We've come to the final weekend and we have the usual suspects playing one another. The Big Three are still in it and David Ferrer, the ever consistent clay-courter, has joined them in the semis.
Rome is the final tournament before the clay season culminates in the French Open on the 27th of May. Novak Djokovic is the defending champion having defeated Rafael Nadal 6-4, 6-4 in one of the best matches played last year.
This year, the title is not the only important price on the line. Sure, if either Rafa or Roger wins it, they will lead the other with 21 Masters titles to 20.
But perhaps as important, is the ranking. If Rafa wins, he gets back at second and will be second seeded for the French. If anyone but Rafa wins, Roger is second-seeded for the French and has a 50-50 chance of drawing Murray in the semi instead of Rafa.
Is it likely that that would increase his chances of making it to the final.
If Djokovic wins it, he sends a very strong signal prior to the French.
Finally, if Ferrer wins it, it will be the culmination of his career and a much deserved first Masters title after three runner-ups, one of them in Rome.
Now to the preview.
Roger Federer vs Novak Djokovic:
This is, by far, the most open semifinal of the two. It will be played at 3 pm, EST. Federer leads the head-to-head 14-10 and 3-1 on clay (though one of those was way back in 2006, before Djokovic got good).
Most will remember their legendary French Open clash last year, where a scintillating Federer stopped Nole's never ending winning streak and probably did Rafael Nadal a huge favor by doing so.
If not, Nole very well might have been the French Open champ.
I have to say, I'm not as convinced by Djokovic as I was even six weeks ago. Due to his 2011 form, I gave him the benefit of the doubt.
In fact, I still do.
In my opinion, he has dipped half a level in pretty much every aspect of his game. His first serve is easier to attack, his backhand is more error-prone (as is his game in general), he doesn't dominate from- and hug the baseline to the same extent, his shots are not quite as penetrating and well, he loses a match here and there.
All of this could be expected. The difference is not massive, but it's there.
We all know that the French Open is his main goal for the season. If he wins it, he immediately jumps a level on the all-time greatest list by being the first since Laver in 1969 to hold all four slams at the same time.
For that reason, there's an argument to be made that Novak's level is exactly where it should be. Sure, he's not given it his all in each and every tournament. but he's pacing himself for that one goal that has the ability to define his entire career.
I won't put anything past him after last year. However, right now, I do believe Federer is playing at a higher level than Novak.
The match will be decided on how well Novak handles Federer's serve (today he handled Jo Wilfried Tsonga's extremely well), how well Federer is able to mix it up (Federer's variety and change of pace are what makes it hard for Novak to play him) and how well Federer's backhand holds up against Novak's attack on it.
Whoever wins will not be envied. In the final, the biggest challenge tennis has to offer is probably waiting: Rafael Nadal on red clay.
Djokovic did it last year in Rome. Federer almost did it in one of the greatest matches of all time in the Rome 2006 final, where he held match points.
You cannot blame either for unconsciously wanting to dodge that bullet three weeks short of the French Open final. Still, both Federer and Djokovic are competitors and winners and neither would ever tank a match to avoid Rafa.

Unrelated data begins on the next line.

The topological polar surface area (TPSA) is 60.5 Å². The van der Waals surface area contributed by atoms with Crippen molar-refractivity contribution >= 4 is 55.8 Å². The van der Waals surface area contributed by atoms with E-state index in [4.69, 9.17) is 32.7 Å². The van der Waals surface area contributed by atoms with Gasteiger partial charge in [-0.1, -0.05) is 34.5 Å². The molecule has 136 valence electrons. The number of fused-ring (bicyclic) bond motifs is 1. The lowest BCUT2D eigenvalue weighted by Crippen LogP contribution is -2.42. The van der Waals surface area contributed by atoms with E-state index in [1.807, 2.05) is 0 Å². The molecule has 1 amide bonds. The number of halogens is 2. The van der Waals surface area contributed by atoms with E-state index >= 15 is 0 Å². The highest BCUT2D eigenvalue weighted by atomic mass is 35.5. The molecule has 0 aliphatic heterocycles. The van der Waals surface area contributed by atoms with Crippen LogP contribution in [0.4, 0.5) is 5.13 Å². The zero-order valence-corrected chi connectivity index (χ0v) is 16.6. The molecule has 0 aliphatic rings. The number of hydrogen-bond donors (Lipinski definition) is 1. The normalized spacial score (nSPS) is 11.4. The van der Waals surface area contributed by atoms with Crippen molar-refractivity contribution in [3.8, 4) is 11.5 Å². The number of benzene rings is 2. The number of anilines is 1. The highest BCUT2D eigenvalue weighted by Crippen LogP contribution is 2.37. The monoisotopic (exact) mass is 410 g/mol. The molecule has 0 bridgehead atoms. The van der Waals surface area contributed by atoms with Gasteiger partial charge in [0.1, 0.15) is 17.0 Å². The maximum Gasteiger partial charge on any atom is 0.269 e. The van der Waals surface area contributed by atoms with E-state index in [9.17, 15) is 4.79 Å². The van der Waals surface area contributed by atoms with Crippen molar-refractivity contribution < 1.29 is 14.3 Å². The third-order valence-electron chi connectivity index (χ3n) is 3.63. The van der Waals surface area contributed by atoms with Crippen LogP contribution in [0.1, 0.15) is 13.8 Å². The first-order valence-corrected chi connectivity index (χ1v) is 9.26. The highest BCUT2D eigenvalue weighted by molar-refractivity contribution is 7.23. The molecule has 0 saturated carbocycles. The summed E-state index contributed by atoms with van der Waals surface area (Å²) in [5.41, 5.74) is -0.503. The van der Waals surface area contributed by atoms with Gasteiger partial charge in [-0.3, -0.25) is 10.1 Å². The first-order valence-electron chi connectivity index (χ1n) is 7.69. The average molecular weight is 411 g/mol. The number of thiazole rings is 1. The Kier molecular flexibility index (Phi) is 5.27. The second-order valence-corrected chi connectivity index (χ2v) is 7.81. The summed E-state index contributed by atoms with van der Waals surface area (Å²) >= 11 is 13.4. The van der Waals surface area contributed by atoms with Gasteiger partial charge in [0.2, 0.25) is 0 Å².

At the same time, the prospect of a win over Rafa is all the more tantalizing: A massive dent in Rafa's confidence just prior to the French. Last year, he was visibly shaken through the draw after Novak's onslaught of him in Madrid and Rome.
Granted, he still won it, but he got extended to five sets for the first time ever. And that in the first round.
Anyhow, Federer versus Nole should be telling about their respective chances at the French. It's a pick'em really, but I give the slight edge to Federer based on recent form, head-to-head, and match-up.
Prediction: Federer in three.
Rafael Nadal versus David Ferrer
I didn't get to see much of the Nadal-Berdych match today, but from the reports, Rafa was in his very, very best form and was simply unplayable hitting a ridiculous 34 winners to 10 unforced errors.
That's great news for Rafa and his fans, and bad news for everyone else. Rafa in this form on clay is the closest thing tennis has to a safe bet.
The match will be played at 11 am EST. Rafa leads the head-to-head 14-4 and 11-1 on clay. That lone Ferrer win came way back in 2004, before Rafa really became Rafa.
In the ensuing 11 defeats, Ferrer has won but two sets, one in Monte Carlo in 2005 and one in Barcelona in 2008.
On a smaller scale, Rafa is to Ferrer what Federer is to Andy Roddick, i.e. the guy keeping the other guy from winning trophies.
Though Ferrer played Rafa close in the Barcelona final a month ago (7-6 (1), 7-5), there are few reasons to think he can beat Rafa in Rome.
Nadal simply does everything better. Ferrer can play him close, but he probably needs a dip from Rafa to beat him.
That can happen as evidenced by Fernando Verdasco's first ever win over Rafa a week ago in Madrid.
But this is not Madrid, the clay is not blue, but red, and Rafael Nadal has won the the title five times.
Prediction: Nadal in two.
Final: Nadal beating Federer for his sixth Rome crown, thereby advancing to World No. 2 prior to the French.
Alternative final: Nadal beating Djokovic. Until I see Djokovic beat Nadal on clay again or play at his 2011 level, I do believe Nadal has regained the upper hand on this surface. Not by much, but the margins are small at the top.
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